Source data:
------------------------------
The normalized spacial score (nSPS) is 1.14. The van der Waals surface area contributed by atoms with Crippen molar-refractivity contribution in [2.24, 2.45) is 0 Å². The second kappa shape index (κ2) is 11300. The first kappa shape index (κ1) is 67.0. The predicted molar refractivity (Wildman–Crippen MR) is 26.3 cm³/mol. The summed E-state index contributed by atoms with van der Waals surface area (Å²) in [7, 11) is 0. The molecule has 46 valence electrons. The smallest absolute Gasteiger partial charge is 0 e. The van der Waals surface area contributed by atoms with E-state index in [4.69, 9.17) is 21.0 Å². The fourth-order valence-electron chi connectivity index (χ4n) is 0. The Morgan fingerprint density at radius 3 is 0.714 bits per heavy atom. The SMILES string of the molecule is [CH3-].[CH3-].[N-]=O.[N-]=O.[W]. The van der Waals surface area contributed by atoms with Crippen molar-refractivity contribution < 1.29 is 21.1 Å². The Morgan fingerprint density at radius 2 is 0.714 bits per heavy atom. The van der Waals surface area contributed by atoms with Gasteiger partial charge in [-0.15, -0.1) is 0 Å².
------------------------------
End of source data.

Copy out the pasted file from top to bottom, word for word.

The normalized spacial score (nSPS) is 1.14. The van der Waals surface area contributed by atoms with Crippen molar-refractivity contribution in [2.24, 2.45) is 0 Å². The second kappa shape index (κ2) is 11300. The first kappa shape index (κ1) is 67.0. The predicted molar refractivity (Wildman–Crippen MR) is 26.3 cm³/mol. The summed E-state index contributed by atoms with van der Waals surface area (Å²) in [7, 11) is 0. The molecule has 46 valence electrons. The smallest absolute Gasteiger partial charge is 0 e. The van der Waals surface area contributed by atoms with E-state index in [4.69, 9.17) is 21.0 Å². The fourth-order valence-electron chi connectivity index (χ4n) is 0. The Morgan fingerprint density at radius 3 is 0.714 bits per heavy atom. The SMILES string of the molecule is [CH3-].[CH3-].[N-]=O.[N-]=O.[W]. The van der Waals surface area contributed by atoms with Crippen molar-refractivity contribution < 1.29 is 21.1 Å². The Morgan fingerprint density at radius 2 is 0.714 bits per heavy atom. The van der Waals surface area contributed by atoms with Gasteiger partial charge in [-0.15, -0.1) is 0 Å².